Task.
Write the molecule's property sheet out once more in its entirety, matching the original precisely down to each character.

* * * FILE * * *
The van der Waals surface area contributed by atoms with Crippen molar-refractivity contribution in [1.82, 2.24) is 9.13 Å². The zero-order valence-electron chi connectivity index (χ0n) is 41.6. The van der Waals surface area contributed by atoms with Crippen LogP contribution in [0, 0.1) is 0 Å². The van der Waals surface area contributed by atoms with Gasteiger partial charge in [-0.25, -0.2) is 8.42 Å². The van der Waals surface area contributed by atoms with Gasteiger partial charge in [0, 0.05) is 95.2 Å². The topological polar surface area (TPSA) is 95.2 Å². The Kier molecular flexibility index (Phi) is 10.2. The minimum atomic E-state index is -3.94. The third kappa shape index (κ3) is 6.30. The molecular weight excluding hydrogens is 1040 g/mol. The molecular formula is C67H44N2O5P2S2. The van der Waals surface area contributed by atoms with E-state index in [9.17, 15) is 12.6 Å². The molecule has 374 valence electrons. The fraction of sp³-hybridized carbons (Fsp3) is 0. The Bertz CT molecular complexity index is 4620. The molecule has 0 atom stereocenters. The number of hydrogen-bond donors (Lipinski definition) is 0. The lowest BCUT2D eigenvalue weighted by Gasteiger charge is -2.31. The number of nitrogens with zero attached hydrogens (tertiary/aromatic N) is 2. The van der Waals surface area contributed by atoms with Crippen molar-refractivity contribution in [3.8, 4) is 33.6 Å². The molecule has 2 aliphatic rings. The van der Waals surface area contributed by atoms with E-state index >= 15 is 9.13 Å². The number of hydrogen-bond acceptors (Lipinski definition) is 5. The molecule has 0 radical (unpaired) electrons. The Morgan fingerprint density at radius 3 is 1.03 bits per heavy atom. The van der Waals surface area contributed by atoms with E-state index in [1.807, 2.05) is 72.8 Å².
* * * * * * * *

The van der Waals surface area contributed by atoms with Crippen molar-refractivity contribution in [1.82, 2.24) is 9.13 Å². The zero-order valence-electron chi connectivity index (χ0n) is 41.6. The van der Waals surface area contributed by atoms with Crippen LogP contribution in [0, 0.1) is 0 Å². The van der Waals surface area contributed by atoms with Gasteiger partial charge in [-0.25, -0.2) is 8.42 Å². The van der Waals surface area contributed by atoms with Gasteiger partial charge in [0, 0.05) is 95.2 Å². The topological polar surface area (TPSA) is 95.2 Å². The Kier molecular flexibility index (Phi) is 10.2. The minimum atomic E-state index is -3.94. The third kappa shape index (κ3) is 6.30. The molecular weight excluding hydrogens is 1040 g/mol. The molecular formula is C67H44N2O5P2S2. The van der Waals surface area contributed by atoms with E-state index in [9.17, 15) is 12.6 Å². The molecule has 374 valence electrons. The fraction of sp³-hybridized carbons (Fsp3) is 0. The Bertz CT molecular complexity index is 4620. The molecule has 0 atom stereocenters. The number of hydrogen-bond donors (Lipinski definition) is 0. The lowest BCUT2D eigenvalue weighted by Gasteiger charge is -2.31. The number of nitrogens with zero attached hydrogens (tertiary/aromatic N) is 2. The van der Waals surface area contributed by atoms with Crippen molar-refractivity contribution in [3.8, 4) is 33.6 Å². The molecule has 2 aliphatic rings. The van der Waals surface area contributed by atoms with E-state index >= 15 is 9.13 Å². The number of hydrogen-bond acceptors (Lipinski definition) is 5. The molecule has 0 radical (unpaired) electrons. The Morgan fingerprint density at radius 3 is 1.03 bits per heavy atom. The van der Waals surface area contributed by atoms with E-state index in [1.807, 2.05) is 72.8 Å².